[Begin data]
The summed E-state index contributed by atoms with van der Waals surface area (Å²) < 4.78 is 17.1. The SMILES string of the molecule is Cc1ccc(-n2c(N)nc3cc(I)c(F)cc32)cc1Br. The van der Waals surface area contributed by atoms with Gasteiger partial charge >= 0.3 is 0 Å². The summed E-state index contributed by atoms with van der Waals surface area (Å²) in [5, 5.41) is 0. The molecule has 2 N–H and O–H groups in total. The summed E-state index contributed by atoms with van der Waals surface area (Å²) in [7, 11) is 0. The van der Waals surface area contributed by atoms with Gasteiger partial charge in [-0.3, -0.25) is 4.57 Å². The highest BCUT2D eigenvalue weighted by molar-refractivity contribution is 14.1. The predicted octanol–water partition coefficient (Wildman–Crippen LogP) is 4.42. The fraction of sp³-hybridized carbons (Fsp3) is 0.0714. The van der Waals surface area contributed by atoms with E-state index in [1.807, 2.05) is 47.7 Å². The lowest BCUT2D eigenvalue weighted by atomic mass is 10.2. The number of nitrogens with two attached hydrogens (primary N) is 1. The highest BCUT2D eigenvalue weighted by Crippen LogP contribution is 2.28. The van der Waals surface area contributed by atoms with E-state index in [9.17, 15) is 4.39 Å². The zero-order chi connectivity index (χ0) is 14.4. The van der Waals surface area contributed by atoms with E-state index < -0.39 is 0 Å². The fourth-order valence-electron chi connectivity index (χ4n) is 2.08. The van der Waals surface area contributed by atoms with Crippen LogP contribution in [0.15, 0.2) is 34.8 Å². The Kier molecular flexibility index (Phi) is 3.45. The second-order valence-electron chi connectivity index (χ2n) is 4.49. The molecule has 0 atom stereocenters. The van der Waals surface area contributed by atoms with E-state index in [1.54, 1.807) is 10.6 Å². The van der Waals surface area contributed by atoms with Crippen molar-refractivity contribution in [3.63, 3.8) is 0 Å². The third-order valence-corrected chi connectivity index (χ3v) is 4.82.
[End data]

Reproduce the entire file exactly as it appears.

The summed E-state index contributed by atoms with van der Waals surface area (Å²) < 4.78 is 17.1. The SMILES string of the molecule is Cc1ccc(-n2c(N)nc3cc(I)c(F)cc32)cc1Br. The van der Waals surface area contributed by atoms with Gasteiger partial charge >= 0.3 is 0 Å². The summed E-state index contributed by atoms with van der Waals surface area (Å²) in [5, 5.41) is 0. The molecule has 2 N–H and O–H groups in total. The summed E-state index contributed by atoms with van der Waals surface area (Å²) in [7, 11) is 0. The van der Waals surface area contributed by atoms with Gasteiger partial charge in [-0.3, -0.25) is 4.57 Å². The highest BCUT2D eigenvalue weighted by molar-refractivity contribution is 14.1. The predicted octanol–water partition coefficient (Wildman–Crippen LogP) is 4.42. The fraction of sp³-hybridized carbons (Fsp3) is 0.0714. The van der Waals surface area contributed by atoms with E-state index in [1.807, 2.05) is 47.7 Å². The lowest BCUT2D eigenvalue weighted by atomic mass is 10.2. The number of nitrogens with two attached hydrogens (primary N) is 1. The highest BCUT2D eigenvalue weighted by Crippen LogP contribution is 2.28. The van der Waals surface area contributed by atoms with E-state index in [9.17, 15) is 4.39 Å². The zero-order chi connectivity index (χ0) is 14.4. The van der Waals surface area contributed by atoms with E-state index < -0.39 is 0 Å². The fourth-order valence-electron chi connectivity index (χ4n) is 2.08. The van der Waals surface area contributed by atoms with Crippen LogP contribution in [0.15, 0.2) is 34.8 Å². The Kier molecular flexibility index (Phi) is 3.45. The second-order valence-electron chi connectivity index (χ2n) is 4.49. The molecule has 0 atom stereocenters. The van der Waals surface area contributed by atoms with E-state index in [1.54, 1.807) is 10.6 Å². The van der Waals surface area contributed by atoms with Crippen molar-refractivity contribution in [3.63, 3.8) is 0 Å². The third-order valence-corrected chi connectivity index (χ3v) is 4.82.